Barack pay rap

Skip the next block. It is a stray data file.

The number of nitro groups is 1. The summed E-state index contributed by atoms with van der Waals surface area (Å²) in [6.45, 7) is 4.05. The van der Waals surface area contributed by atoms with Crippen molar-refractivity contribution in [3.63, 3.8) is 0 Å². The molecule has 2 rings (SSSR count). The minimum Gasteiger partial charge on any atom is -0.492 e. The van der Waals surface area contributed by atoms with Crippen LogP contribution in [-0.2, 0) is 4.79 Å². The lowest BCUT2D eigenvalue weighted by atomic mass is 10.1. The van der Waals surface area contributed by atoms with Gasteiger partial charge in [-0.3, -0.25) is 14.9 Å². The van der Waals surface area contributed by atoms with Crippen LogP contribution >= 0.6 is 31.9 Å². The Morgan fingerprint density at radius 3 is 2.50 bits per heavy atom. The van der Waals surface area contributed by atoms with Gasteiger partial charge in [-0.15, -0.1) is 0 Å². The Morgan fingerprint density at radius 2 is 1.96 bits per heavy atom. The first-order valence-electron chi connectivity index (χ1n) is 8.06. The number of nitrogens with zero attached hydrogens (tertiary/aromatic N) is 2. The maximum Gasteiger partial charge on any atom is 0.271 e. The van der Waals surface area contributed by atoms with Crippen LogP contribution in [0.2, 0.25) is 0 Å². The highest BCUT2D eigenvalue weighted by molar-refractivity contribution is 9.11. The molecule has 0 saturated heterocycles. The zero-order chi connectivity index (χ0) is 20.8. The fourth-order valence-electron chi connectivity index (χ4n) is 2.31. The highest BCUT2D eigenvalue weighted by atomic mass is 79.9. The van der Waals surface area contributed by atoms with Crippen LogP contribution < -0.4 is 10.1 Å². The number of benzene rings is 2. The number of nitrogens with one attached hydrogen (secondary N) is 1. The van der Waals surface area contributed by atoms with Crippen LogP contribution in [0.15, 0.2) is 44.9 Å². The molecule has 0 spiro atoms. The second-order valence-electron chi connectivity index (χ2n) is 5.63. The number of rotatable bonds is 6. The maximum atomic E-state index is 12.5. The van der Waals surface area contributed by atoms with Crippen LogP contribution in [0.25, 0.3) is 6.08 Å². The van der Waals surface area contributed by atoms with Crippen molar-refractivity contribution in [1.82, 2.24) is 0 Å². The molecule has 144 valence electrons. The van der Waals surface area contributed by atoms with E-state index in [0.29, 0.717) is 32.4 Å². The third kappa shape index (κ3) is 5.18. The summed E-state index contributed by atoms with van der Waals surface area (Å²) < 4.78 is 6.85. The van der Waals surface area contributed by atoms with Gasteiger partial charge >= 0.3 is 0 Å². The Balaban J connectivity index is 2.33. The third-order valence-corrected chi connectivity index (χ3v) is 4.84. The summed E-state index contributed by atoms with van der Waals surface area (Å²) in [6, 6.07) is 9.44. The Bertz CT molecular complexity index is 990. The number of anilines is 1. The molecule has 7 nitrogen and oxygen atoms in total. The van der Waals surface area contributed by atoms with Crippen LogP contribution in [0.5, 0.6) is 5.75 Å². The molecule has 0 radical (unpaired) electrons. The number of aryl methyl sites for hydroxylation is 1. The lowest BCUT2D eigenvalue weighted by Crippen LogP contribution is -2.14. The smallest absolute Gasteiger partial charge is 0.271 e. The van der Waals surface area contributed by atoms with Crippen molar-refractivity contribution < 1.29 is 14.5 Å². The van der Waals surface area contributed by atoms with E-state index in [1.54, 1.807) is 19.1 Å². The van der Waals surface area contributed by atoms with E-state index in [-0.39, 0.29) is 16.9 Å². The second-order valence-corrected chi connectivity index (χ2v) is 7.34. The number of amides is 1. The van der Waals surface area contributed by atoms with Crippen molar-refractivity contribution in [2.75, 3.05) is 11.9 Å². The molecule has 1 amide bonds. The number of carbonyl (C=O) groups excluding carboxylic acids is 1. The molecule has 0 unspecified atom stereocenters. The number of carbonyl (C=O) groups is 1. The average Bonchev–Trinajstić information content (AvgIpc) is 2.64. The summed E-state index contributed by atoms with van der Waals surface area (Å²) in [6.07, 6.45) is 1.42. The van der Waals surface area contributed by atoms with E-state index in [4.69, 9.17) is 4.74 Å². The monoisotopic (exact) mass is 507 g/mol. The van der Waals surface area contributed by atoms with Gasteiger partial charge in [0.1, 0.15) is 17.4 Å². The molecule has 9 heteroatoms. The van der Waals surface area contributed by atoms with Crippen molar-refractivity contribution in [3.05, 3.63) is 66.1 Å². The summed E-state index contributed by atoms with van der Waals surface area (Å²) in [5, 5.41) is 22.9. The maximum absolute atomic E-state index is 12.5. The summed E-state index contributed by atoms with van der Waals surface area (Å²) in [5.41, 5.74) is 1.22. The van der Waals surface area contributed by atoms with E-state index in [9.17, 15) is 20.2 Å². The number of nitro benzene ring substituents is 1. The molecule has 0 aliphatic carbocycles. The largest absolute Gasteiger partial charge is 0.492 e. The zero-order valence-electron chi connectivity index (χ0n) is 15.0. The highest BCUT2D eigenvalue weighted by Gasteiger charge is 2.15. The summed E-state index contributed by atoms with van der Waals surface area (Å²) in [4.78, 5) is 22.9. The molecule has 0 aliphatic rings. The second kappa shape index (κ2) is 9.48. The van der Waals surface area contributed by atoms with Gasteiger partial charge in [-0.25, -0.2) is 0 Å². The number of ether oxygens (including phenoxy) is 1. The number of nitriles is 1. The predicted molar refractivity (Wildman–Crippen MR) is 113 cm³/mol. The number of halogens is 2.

AN EMINENT CARIBBEAN jurist has criticised the Barbados Government for not paying contractor Al Barack a $65 million court debt.Sir Fenton Ramsahoye, QC, who in association with Sir Richard Cheltenham, QC, represented Barack in arbitration hearings, said Government’s silence on the matter was wrong and sent an undemocratic signal.“I’ve never encountered a Caribbean government that didn’t honour the judgement of its own court . . . . Not even in Guyana where things have been bad but is much improved now. This is the only judgement that I know of that hasn’t been honoured,” Sir Fenton told the SUNDAY SUN yesterday.“Nowhere in Barbadian history has this happened. The prime minister said that he would pay this debt, he’s ill, so nobody can go to him now. “But there are others in the camp (government) now and they must take up the mantle, remember what he (prime minister) had said and act accordingly,” he added.Sir Fenton said Barack’s lawyers were willing to sit down and talk with Government’s representatives about settling the debt, given the tough economic times.“Times are hard, but look what they (Government) are doing . . . building two nine-storey buildings at $400 million and allowing a $34 million debt to climb up with interest,” he charged, referring to Government’s ongoing multi-storey projects in Warrens, St Michael. Fenton also expressed concern about the absence of dialogue on settlement of the debt.“No one knows what is going on because nothing is being said. If there wasn’t silence you would know that there is dialogue and that the matter would be pushed towards a solution. But with this silence it means that the Government had decided that they wouldn’t bother about the payment of the debt,” he noted.Earlier this year, the battle between Barack and the National Housing Corporation (NHC) took a new twist with the High Court awarding a charging order in his favour.In the matter Justice Maureen Crane-Scott ruled that Barack could now seek an order for the sale of the NHC’s multimillion-dollar complex in Warrens, St Michael, valued at $73 million, to recover the $65 million debt owed to him by the Government statutory corporation.The court also added two parcels of land belonging to NHC in Hopeland, near Rices, St Philip, worth more than $2 million.Around the same period, Barack’s lawyers rejected a $45 million offer by Government to settle the money dispute.Under the suggested terms, Government was proposing to make an initial payment of $15 million by January 31, and payments of over $1.5 million monthly for 18 months until the debt was paid in full.